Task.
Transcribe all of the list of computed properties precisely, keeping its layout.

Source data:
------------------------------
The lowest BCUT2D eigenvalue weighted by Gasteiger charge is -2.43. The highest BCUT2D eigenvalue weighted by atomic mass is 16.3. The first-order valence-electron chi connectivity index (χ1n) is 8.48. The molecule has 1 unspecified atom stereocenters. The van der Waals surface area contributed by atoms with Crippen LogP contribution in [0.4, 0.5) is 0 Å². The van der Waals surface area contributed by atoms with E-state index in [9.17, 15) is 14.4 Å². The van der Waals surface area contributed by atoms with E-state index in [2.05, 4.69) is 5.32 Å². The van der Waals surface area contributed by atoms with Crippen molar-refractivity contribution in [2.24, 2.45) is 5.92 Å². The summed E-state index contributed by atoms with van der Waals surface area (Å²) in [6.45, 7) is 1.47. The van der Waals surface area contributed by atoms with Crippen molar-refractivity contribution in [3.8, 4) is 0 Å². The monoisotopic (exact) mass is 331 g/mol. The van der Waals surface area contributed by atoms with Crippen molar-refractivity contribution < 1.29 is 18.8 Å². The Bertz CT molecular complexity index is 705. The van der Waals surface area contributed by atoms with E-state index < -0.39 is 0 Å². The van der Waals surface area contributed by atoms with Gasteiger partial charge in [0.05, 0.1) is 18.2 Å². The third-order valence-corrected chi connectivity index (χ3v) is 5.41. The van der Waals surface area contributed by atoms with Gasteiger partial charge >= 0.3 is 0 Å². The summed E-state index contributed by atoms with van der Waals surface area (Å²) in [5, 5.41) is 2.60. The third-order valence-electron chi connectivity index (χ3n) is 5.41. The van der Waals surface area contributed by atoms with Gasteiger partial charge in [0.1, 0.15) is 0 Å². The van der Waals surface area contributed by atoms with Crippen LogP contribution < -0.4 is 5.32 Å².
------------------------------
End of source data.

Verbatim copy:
The lowest BCUT2D eigenvalue weighted by Gasteiger charge is -2.43. The highest BCUT2D eigenvalue weighted by atomic mass is 16.3. The first-order valence-electron chi connectivity index (χ1n) is 8.48. The molecule has 1 unspecified atom stereocenters. The van der Waals surface area contributed by atoms with Crippen LogP contribution in [0.4, 0.5) is 0 Å². The van der Waals surface area contributed by atoms with E-state index in [9.17, 15) is 14.4 Å². The van der Waals surface area contributed by atoms with E-state index in [2.05, 4.69) is 5.32 Å². The van der Waals surface area contributed by atoms with Crippen molar-refractivity contribution in [2.24, 2.45) is 5.92 Å². The summed E-state index contributed by atoms with van der Waals surface area (Å²) in [6.45, 7) is 1.47. The van der Waals surface area contributed by atoms with Crippen molar-refractivity contribution in [3.8, 4) is 0 Å². The monoisotopic (exact) mass is 331 g/mol. The van der Waals surface area contributed by atoms with Crippen molar-refractivity contribution < 1.29 is 18.8 Å². The Bertz CT molecular complexity index is 705. The van der Waals surface area contributed by atoms with E-state index < -0.39 is 0 Å². The van der Waals surface area contributed by atoms with Gasteiger partial charge in [0.05, 0.1) is 18.2 Å². The third-order valence-corrected chi connectivity index (χ3v) is 5.41. The van der Waals surface area contributed by atoms with Gasteiger partial charge >= 0.3 is 0 Å². The summed E-state index contributed by atoms with van der Waals surface area (Å²) in [5, 5.41) is 2.60. The third-order valence-electron chi connectivity index (χ3n) is 5.41. The van der Waals surface area contributed by atoms with Gasteiger partial charge in [0.1, 0.15) is 0 Å². The van der Waals surface area contributed by atoms with Crippen LogP contribution < -0.4 is 5.32 Å².